Cancer, heart disease named leading causes of Israeli deaths

According to the Central Bureau of Statistics report, differences were identified between leading causes of death among Israel's Jewish and Arab populations.

A nurse prepares a drip bag at the Hospital Roland Mazoin in Saint-Junien, France (photo credit: REUTERS/REGIS DUVIGNAU)
A nurse prepares a drip bag at the Hospital Roland Mazoin in Saint-Junien, France
(photo credit: REUTERS/REGIS DUVIGNAU)
Cancer and cardiovascular disease continued to be the leading causes of death among both Israeli men and women in 2017, according to figures published by the Central Bureau of Statistics on Wednesday.
Cancerous (malignant) tumors were responsible for 25.1% of deaths of men and 25.2% of women in 2017, the report stated. Cardiovascular disease caused 15.6% of male deaths and 13.9% of female deaths.
Among Israeli men, the most common forms of deadly cancer were lung and respiratory tract cancer (23.1%), followed by colorectal and rectal cancer (10.9%) and pancreatic cancer (8.6%). For women, breast cancer (21.8%) was the most deadly form of cancer, followed by lung and respiratory tract cancer (11%) and colorectal and rectal cancer (10.2%).
Other leading causes of death among Israeli citizens included infectious diseases (5.6%), diabetes (5.2%), strokes (4.7%) and external causes (4.1%), an umbrella term for non-illness related deaths including accidents, suicides and murder.
Mortality rates (per 100,000 citizens) from infectious diseases, the report stated, have risen sharply in the last decade, representing the third most common cause of death since 2015. Deaths caused by cardiovascular and cerebrovascular diseases, however, have decreased by some 80% since the 1970s. Dementia-related mortality rates, the seventh leading cause of death in 2017, and Alzheimer’s Disease have risen during the past decade among both women and men.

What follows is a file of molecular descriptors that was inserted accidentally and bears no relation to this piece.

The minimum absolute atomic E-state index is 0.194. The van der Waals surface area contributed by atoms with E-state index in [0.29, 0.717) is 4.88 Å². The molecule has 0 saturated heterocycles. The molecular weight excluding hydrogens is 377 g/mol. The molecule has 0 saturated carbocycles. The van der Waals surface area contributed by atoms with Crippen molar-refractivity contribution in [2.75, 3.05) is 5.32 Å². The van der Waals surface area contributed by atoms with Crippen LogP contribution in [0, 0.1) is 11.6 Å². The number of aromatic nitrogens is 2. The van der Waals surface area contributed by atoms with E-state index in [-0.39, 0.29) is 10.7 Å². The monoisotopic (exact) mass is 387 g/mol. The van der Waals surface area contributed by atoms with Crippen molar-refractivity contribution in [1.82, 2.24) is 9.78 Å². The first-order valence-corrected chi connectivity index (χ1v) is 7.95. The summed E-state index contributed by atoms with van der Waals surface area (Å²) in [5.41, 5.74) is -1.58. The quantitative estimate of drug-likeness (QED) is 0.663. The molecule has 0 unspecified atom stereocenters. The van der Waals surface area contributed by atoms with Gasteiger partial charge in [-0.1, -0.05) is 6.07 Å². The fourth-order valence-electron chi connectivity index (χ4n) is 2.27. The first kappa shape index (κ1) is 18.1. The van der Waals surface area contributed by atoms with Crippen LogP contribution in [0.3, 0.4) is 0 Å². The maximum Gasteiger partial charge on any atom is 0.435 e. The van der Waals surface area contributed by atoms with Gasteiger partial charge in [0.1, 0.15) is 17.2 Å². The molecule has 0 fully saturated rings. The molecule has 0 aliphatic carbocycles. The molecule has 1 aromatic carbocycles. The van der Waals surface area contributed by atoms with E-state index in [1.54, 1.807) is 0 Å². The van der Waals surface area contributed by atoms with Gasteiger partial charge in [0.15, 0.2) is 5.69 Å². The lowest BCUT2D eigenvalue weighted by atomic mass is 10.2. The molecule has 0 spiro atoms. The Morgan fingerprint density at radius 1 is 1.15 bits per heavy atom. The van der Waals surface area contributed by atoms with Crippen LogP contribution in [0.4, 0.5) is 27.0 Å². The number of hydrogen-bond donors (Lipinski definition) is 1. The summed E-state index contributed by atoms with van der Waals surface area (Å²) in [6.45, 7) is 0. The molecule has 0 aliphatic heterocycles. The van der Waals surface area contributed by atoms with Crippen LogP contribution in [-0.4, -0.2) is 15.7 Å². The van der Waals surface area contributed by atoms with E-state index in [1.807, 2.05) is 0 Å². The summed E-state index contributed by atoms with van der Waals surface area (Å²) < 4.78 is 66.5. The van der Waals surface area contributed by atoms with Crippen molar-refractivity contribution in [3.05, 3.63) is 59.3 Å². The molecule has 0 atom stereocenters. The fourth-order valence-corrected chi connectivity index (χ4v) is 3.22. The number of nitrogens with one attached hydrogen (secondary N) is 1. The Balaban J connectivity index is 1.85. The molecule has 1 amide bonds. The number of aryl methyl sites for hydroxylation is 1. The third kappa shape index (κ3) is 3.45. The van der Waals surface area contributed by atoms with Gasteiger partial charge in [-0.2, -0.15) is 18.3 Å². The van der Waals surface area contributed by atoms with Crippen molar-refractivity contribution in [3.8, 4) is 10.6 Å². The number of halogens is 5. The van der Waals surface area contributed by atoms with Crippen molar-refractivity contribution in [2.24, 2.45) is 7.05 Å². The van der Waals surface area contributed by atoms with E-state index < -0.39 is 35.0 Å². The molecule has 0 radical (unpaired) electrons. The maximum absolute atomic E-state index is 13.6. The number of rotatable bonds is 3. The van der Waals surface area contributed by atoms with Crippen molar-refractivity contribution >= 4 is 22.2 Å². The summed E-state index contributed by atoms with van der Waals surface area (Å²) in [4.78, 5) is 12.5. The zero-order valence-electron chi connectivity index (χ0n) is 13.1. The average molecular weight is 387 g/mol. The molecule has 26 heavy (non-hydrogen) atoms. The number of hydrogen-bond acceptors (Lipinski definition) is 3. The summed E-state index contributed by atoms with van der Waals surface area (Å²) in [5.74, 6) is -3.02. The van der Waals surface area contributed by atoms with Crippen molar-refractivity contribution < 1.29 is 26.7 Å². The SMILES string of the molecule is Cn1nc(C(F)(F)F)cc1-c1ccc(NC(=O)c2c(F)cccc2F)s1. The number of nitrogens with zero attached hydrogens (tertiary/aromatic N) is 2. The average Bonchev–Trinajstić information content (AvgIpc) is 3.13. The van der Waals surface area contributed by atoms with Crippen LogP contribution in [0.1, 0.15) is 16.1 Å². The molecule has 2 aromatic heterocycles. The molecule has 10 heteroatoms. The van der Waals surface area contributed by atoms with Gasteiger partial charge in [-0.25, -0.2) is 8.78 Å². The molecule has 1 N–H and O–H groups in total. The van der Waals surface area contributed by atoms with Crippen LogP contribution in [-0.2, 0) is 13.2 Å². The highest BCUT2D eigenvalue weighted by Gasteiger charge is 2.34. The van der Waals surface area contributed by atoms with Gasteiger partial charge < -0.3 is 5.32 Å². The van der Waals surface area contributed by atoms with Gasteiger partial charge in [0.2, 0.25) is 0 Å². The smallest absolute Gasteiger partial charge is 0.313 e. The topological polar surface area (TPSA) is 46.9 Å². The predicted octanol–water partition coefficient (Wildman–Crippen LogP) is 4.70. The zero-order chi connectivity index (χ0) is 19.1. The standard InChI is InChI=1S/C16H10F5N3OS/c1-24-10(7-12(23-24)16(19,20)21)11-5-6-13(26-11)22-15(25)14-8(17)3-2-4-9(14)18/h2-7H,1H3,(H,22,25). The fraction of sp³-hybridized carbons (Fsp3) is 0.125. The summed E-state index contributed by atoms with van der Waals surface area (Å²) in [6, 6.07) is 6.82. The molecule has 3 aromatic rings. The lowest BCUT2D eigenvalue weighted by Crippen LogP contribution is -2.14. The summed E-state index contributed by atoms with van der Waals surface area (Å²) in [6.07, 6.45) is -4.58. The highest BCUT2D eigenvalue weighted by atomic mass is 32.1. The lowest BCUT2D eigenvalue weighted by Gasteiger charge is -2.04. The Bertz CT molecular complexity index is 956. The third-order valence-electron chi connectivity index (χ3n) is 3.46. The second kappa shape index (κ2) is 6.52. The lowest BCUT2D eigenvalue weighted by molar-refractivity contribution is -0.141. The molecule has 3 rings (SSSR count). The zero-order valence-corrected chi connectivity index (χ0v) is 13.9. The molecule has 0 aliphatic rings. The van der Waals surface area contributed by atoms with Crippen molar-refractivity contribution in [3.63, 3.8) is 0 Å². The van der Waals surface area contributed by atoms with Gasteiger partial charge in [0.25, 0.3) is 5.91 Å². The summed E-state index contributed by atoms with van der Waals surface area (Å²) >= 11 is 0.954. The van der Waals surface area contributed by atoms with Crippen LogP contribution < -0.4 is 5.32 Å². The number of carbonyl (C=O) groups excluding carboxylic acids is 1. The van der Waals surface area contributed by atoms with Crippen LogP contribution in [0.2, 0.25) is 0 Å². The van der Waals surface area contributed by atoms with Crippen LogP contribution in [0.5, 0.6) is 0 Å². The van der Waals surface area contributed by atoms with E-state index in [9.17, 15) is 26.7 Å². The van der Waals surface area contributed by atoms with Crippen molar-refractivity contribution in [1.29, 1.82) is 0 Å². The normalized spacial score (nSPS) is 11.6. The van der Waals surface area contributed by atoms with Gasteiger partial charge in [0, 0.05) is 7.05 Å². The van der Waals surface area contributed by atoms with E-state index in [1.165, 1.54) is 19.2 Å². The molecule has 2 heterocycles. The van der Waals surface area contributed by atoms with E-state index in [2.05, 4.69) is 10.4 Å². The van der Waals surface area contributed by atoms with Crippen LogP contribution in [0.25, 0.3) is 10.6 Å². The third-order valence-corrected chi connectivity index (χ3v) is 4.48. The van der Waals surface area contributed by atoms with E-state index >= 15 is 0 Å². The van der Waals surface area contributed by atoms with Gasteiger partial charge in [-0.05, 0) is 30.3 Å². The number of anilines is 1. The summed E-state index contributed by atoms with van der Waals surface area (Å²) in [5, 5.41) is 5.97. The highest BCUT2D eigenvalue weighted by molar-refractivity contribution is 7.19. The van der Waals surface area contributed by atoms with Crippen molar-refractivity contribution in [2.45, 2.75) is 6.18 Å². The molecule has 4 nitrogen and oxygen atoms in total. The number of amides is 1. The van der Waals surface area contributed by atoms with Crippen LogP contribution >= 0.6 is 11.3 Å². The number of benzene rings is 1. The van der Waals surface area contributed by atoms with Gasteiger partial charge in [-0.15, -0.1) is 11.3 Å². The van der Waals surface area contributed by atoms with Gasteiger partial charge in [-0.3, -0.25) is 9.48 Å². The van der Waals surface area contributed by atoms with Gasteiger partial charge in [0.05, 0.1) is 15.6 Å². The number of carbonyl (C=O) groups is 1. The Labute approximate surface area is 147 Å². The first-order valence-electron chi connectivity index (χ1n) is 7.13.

According to the report, differences were identified between leading causes of death among Israel’s Jewish and Arab populations.
While cancer was responsible for 25.3% of deaths among Jewish citizens, it was the cause of 21.3% of deaths among Arab-Israelis. The fourth most common cause of death among the Arab population was external causes (7.2%), compared to 3.7% among Jews. Differences in mortality rates are partly explained, the CBS added, by differences in age composition between the two populations, with the Arab population younger overall.
When compared with OECD nations, mortality rates for leading causes of death in Israel (cancer, cardiovascular disease and cerebrovascular disease) are relatively low compared to most countries. In the case of cancer, only Mexico, Turkey and South Korea had lower mortality rates than Israel.
Mortality rates from infectious diseases, diabetes and kidney disease are very high in comparison to OECD countries. Israel has the highest mortality rate for infectious diseases across the OECD. Only Turkey, Chile and Mexico had higher rates of diabetes-related mortality.
The report also found that mortality rates for external causes among Israeli citizens are the lowest among all OECD countries, yet deaths caused by homicide were relatively high. Only seven countries had higher murder-related mortality rates among men, and 10 countries among women. Suicide rates among Israeli citizens were very low, with lower rates only found in Turkey and Greece.